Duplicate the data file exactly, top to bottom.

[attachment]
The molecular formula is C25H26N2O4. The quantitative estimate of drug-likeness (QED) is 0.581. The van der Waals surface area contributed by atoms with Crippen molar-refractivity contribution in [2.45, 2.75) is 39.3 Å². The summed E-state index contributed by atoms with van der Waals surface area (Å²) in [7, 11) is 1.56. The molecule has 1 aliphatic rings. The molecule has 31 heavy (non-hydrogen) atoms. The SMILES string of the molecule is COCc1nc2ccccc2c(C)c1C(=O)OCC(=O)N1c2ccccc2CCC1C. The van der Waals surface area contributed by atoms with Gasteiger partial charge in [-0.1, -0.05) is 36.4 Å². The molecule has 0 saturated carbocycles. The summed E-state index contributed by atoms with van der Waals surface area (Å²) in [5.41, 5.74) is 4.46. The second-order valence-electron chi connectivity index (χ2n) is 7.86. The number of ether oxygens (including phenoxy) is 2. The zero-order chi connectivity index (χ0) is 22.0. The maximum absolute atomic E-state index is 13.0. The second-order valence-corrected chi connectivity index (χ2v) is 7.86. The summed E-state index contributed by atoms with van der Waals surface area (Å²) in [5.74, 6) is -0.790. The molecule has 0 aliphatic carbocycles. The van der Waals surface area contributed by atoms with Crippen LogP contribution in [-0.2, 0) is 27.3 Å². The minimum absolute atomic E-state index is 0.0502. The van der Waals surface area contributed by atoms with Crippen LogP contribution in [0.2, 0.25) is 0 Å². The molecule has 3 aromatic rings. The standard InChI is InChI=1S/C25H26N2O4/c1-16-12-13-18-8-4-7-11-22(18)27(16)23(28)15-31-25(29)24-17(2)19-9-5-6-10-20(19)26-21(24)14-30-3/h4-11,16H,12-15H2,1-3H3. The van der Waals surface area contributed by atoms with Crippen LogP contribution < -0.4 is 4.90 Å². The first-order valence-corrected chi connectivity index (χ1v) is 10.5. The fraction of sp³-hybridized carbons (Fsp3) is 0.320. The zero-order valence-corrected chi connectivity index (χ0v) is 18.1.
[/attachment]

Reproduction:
The molecular formula is C25H26N2O4. The quantitative estimate of drug-likeness (QED) is 0.581. The van der Waals surface area contributed by atoms with Crippen molar-refractivity contribution in [2.45, 2.75) is 39.3 Å². The summed E-state index contributed by atoms with van der Waals surface area (Å²) in [7, 11) is 1.56. The molecule has 1 aliphatic rings. The molecule has 31 heavy (non-hydrogen) atoms. The SMILES string of the molecule is COCc1nc2ccccc2c(C)c1C(=O)OCC(=O)N1c2ccccc2CCC1C. The van der Waals surface area contributed by atoms with Gasteiger partial charge in [-0.1, -0.05) is 36.4 Å². The molecule has 0 saturated carbocycles. The summed E-state index contributed by atoms with van der Waals surface area (Å²) in [5.41, 5.74) is 4.46. The second-order valence-electron chi connectivity index (χ2n) is 7.86. The number of ether oxygens (including phenoxy) is 2. The zero-order chi connectivity index (χ0) is 22.0. The maximum absolute atomic E-state index is 13.0. The second-order valence-corrected chi connectivity index (χ2v) is 7.86. The summed E-state index contributed by atoms with van der Waals surface area (Å²) in [5.74, 6) is -0.790. The molecule has 0 aliphatic carbocycles. The van der Waals surface area contributed by atoms with Crippen LogP contribution in [-0.2, 0) is 27.3 Å². The minimum absolute atomic E-state index is 0.0502. The van der Waals surface area contributed by atoms with Crippen LogP contribution in [0.2, 0.25) is 0 Å². The molecule has 3 aromatic rings. The standard InChI is InChI=1S/C25H26N2O4/c1-16-12-13-18-8-4-7-11-22(18)27(16)23(28)15-31-25(29)24-17(2)19-9-5-6-10-20(19)26-21(24)14-30-3/h4-11,16H,12-15H2,1-3H3. The van der Waals surface area contributed by atoms with Crippen LogP contribution < -0.4 is 4.90 Å². The first-order valence-corrected chi connectivity index (χ1v) is 10.5. The fraction of sp³-hybridized carbons (Fsp3) is 0.320. The zero-order valence-corrected chi connectivity index (χ0v) is 18.1.